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Thursday, August 13, 2009

Augustine Commission Report Due Friday: Mars The End Goal of All Options But $$$$

The presidential appinted panel (known as the Augustine Commission) is set to make recommendations on the future of American spaceflight is expected to brief the federal Office of Management and Budget Friday and the White House Office of Science and Technology Policy (OSTP) at the end of the month with no less than the future direction of the American space agency at stake.

Dr. Sally Ride said yesterday that the United States can not afford to send astonauts anywhere but to low earth orbit (LEO) with the current NASA budget, reports The New York Times. "You just can’t get there,” America's first female astonaut said in Washington yesterday.

Florida Today is reporting that the 'Dash Out of Low Earth Orbit' is not among the recommendations being made to the White House by the commission. The report indicates that no human mission is recommended outside of Earth orbit with NASA's current federal budget projections. Noted space commentator William 'Bill' Harwood writes of the grim projections without a major infusion on new NASA budget monies.

On the other hand, Bloomberg reports that Dr. Ride spoke of a deep-space scenario leading to human lunar return by 2030 -- a decade later than envisioned now but based on NASA budget increases of about $3 billion more annually than current projections. MIT's Technology Review reports that the commission could suggest embarking human missions to asteroids.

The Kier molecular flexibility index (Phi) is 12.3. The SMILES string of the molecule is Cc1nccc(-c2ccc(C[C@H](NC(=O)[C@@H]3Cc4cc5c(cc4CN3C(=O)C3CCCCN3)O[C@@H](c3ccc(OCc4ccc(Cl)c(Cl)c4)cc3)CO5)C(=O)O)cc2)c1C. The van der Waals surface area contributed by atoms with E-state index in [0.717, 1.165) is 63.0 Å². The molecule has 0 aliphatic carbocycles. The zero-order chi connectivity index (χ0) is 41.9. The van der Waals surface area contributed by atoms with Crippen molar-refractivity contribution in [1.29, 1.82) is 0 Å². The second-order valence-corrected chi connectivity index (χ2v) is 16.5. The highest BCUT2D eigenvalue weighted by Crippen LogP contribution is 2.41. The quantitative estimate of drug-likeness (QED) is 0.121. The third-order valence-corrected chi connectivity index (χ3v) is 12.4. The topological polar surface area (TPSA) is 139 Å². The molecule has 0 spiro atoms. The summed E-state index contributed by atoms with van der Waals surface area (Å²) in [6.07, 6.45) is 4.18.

The New York Times reports that, in the end, the presidential commission agreed to treat Mars not as an option, but as the end goal of all options. Nonetheless, the Augustine panel favors development of commercial rockets and capsules to ferry astronauts to and from low-Earth orbit, a major departure from past practice notes The Wall Street Jorunal.

1 comment:

Anonymous said...

I agree that the budget should be boosted. I don't think that's a problem considering all the Spendulous bailouts being given to not only banks, but numerous government agencies. A couple of billion more isn't a problem. The only problem is if they try to drag our return to the moon on to 2030. Project Constellation is well on it's way to reaching the goal of getting our astronauts into space sooner (with the first test flight THIS FALL), and whatever boost is needed to shorten this gap needs to be done. So many fallout inventions have come from our journeys to space that can spawn new industries and jobs with only 0.5% of the federal budget going to NASA this year. If you think it's worth the cost, call your Senators, Reps, and the President right away.